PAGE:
Ten Myths of the Apple iPhone

“With only a brief preview of its new iPhone, Apple has yanked the rug from under the rest of the industry. The talking heads desperately need to something to say. Here’s what they’ll all be saying, and why they’ll be wrong,” Daniel Eran writes for RoughlyDrafted.

Eran’s Ten Myths of the Apple iPhone:
1. iPhone is missing EVDO (or some other high end feature) which will stifle adoption
2. iPhone is priced too high. It needs a 2 GB version for $299 lacking phone features
3. iPhone should be sold unlocked, not tied to Cingular service
4. iPhone software is a closed model, therefore the sky is falling
5. iPhone is just a phone with features lots of other phones already have
6. Cisco owns the iPhone name, which presents an impossible conundrum of epic proportions
7. Apple will need to port iLife 07 to Windows in order to have a photo viewer for PC users
8. An integrated battery is a significant problem for users
9. OMG Scratches
10. Apple can’t figure out how do do a phone

Full article here.

Related articles:
FUD Alert: Analyst – I am pretty skeptical Apple’s iPhone can succeed – January 11, 2007
Apple calls Cisco’s ‘iPhone’ trademark lawsuit ‘silly,’ says ‘very confident we’ll prevail’ – January 11, 2007
The massive FUD campaign against Apple’s iPhone ramps up – January 10, 2007

25 Comments

  1. It’s funny that how after Apple released its phone, that articles and commentary addressing those 10 points kept popping up. People will soon learn to stop treating Apple like a red-headed step child of the tech industry.

    Does anyone recall if there will be an iTunes mobile that will allow media purchases while in a Wifi hotspot?

    But anyway, I like how the Zune has become a footnote in people’s memory.

  2. I don’t know how phone companies work in the US so I don’t know if the price of the iPhone is subsidised but assuming it isn’t it is tremendous value. The closest iPod is the Nano by virtue of having the same capacaties, in addition you get a bigger screen, advanced video functionality (in comparison to the 5G), enhanced iPod functionality, a phone and internet device and all the associated other functions. Plus you get an amazing form factor and new UI. What do people expect it to cost?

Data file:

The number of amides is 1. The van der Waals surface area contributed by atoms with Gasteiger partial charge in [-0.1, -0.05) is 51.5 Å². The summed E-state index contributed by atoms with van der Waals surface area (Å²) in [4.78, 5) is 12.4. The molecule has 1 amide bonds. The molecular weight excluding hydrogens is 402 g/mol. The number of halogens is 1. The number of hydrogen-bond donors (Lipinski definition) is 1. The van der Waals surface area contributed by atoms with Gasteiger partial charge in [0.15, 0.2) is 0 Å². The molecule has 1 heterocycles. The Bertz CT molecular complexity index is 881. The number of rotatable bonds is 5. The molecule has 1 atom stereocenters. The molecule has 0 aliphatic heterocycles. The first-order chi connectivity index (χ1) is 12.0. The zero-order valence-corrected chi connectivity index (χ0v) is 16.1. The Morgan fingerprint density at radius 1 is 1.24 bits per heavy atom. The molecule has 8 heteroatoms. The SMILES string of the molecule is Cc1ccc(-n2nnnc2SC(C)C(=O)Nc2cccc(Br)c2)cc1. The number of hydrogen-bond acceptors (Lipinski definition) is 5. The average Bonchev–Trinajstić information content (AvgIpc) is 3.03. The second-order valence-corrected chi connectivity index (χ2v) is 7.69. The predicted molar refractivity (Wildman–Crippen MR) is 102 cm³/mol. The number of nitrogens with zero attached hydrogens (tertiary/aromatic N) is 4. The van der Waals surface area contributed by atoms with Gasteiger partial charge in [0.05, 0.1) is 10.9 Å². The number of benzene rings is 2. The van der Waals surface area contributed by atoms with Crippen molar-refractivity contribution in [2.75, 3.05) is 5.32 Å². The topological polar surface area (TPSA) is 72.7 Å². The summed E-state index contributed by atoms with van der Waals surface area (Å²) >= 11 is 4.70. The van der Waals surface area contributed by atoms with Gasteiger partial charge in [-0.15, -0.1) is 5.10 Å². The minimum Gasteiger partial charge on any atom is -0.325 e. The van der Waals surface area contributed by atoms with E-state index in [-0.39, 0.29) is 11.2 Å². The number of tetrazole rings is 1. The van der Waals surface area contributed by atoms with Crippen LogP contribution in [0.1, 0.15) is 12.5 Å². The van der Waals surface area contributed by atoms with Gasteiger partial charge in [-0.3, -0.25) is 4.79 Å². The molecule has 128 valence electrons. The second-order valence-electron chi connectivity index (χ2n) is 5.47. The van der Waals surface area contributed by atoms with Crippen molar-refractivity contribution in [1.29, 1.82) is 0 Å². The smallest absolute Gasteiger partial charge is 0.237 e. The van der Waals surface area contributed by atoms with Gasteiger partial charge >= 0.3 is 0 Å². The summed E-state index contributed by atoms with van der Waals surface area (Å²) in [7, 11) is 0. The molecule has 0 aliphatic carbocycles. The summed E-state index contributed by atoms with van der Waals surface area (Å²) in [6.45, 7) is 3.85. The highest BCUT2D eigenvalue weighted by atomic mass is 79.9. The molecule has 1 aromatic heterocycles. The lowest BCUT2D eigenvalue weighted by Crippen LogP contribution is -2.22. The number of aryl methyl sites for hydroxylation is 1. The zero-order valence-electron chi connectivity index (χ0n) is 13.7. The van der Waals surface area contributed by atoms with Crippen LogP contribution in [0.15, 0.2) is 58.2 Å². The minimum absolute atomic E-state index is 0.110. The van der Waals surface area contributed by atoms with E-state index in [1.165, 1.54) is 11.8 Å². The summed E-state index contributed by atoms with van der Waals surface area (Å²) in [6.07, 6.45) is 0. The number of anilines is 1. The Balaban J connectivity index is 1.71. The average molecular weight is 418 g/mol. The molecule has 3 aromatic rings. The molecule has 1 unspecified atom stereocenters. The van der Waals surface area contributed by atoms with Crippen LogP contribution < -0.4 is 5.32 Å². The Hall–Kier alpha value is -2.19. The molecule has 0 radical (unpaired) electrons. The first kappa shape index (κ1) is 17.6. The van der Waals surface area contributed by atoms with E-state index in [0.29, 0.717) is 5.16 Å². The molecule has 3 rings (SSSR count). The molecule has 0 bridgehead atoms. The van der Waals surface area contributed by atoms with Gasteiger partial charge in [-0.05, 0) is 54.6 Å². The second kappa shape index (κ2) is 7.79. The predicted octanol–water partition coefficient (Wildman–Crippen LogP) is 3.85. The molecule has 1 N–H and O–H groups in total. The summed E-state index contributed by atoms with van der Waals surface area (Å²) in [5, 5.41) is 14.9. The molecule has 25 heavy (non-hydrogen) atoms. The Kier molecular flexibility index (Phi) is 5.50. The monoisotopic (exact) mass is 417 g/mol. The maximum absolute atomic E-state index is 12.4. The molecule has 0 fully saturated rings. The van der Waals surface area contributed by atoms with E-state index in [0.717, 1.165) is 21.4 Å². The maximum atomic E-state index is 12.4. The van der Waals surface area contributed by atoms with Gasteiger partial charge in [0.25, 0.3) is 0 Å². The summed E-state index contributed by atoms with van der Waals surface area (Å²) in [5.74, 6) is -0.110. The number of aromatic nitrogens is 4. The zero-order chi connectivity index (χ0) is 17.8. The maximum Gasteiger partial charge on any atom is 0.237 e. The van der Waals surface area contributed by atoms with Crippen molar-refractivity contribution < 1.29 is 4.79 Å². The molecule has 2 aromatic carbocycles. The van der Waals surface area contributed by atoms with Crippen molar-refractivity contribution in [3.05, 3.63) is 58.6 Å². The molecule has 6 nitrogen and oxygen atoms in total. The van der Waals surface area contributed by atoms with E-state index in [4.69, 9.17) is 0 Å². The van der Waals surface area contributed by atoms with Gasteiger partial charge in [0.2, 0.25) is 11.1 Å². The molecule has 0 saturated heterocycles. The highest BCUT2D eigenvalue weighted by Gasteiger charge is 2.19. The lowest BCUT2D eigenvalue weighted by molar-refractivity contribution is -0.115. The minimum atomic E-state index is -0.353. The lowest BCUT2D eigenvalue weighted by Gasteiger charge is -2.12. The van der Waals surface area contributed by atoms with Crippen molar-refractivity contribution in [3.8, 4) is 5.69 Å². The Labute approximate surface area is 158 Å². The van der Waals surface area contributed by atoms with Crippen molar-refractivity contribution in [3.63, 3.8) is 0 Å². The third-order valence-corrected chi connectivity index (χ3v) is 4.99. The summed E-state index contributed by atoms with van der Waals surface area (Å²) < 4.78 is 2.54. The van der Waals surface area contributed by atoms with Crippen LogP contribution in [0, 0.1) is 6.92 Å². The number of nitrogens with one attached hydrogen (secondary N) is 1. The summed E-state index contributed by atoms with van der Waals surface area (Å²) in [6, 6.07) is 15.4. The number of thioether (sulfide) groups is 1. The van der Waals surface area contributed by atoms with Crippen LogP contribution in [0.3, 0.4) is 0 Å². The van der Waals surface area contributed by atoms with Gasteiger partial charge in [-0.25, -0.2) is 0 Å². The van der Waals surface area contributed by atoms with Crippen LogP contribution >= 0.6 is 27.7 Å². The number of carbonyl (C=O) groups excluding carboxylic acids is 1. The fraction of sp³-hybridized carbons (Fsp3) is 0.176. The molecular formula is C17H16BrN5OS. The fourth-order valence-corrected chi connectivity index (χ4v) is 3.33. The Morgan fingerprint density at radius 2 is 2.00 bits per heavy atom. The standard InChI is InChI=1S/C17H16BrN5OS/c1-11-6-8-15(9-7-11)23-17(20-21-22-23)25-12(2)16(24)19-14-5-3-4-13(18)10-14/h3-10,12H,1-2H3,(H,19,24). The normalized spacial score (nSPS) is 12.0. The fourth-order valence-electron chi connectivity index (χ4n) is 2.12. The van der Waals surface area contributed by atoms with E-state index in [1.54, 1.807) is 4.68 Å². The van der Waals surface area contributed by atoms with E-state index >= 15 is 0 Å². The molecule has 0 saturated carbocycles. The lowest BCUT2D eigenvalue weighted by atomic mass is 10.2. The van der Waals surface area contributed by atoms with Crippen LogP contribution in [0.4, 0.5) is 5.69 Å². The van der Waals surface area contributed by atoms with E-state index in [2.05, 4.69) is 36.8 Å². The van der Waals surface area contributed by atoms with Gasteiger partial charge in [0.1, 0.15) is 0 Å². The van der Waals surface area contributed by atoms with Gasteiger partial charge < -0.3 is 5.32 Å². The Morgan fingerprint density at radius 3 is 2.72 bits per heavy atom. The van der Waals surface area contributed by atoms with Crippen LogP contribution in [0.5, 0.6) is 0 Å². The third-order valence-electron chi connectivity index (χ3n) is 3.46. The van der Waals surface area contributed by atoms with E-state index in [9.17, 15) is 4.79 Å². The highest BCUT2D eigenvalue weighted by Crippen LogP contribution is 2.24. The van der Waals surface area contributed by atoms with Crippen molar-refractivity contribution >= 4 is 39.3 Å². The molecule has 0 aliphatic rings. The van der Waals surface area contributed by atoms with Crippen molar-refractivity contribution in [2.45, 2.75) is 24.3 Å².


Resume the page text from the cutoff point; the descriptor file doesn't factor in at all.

3. Corporations keep spreading FUD about Apple, ’cause Apple has good products and loyal userbase, while other companies keep making half-baked products. There’s commitment and then there’s greed.

  4. They are similar looking, but not really that close in resemblance. The buzz around this thing is unbelievable, even by Steve Jobs standards. I have never, ever seen something that hasn’t even been touched by anyone cause such a stir. Crazy. The next ten years are definitely going to be interesting.

  5. “iPhone should be sold unlocked, not tied to Cingular service”

    What I don’t understand is what does Apple get out of the Cingular tie-in? Did they all refuse to allow Apple to use their networks? It seems at the price, Apple makes all their money on the phone, but does Apple get money from each subscription, call cost, web surfing data packets, ringtones sold, etc? If so, the unlocked phones sold to Europe/Asia will be very valuable in the US.

  6. Clearly the iPhone is so far ahead of the rest that for the last couple of days, other phone manufacturers will have been ripping up existing plans and starting afresh.

    There’s no way that they can beat Apple by bringing a better product to market by the end of this year, so there are only two strategies left.

    One is to get as much FUD going as possible, so that customers can be frightened off the iPhone.

    The other is to set their lawyers onto the task of finding some obscure patent that they own, which could possibly be interpreted in a way that suggest Apple might have infringed that patent. They will then try to get the iPhone delayed.

    I reckon that we’ll see the second course of action starting to take off shortly. ( The Cisco suit is a dispute over a trade name and isn’t the sort of issue I’m talking about ).

  7. “The question with this phone is who Isn’t going to buy one, not who is.”

    Exactly. Smart phones are normally marketed to business types who can:

    1) afford it
    2) increase productivity by using a mobile convergence device

    iPhone’s major problem is that it doesn’t tie in with corporate exchange servers. There just isn’t a consumer market for a pricey convergence device with a boatload of features that consumers aren’t going to use. How many snotty rich kids can you find to back up initial sales estimates of one million units?

    The ZunePhone, on the other hand, will feature seamless connection to corporate servers to actually warrant alleging that it’ll take away sales from Moto Q and other smart phones.

    MDN magic word: shall. I shall wait this one out.

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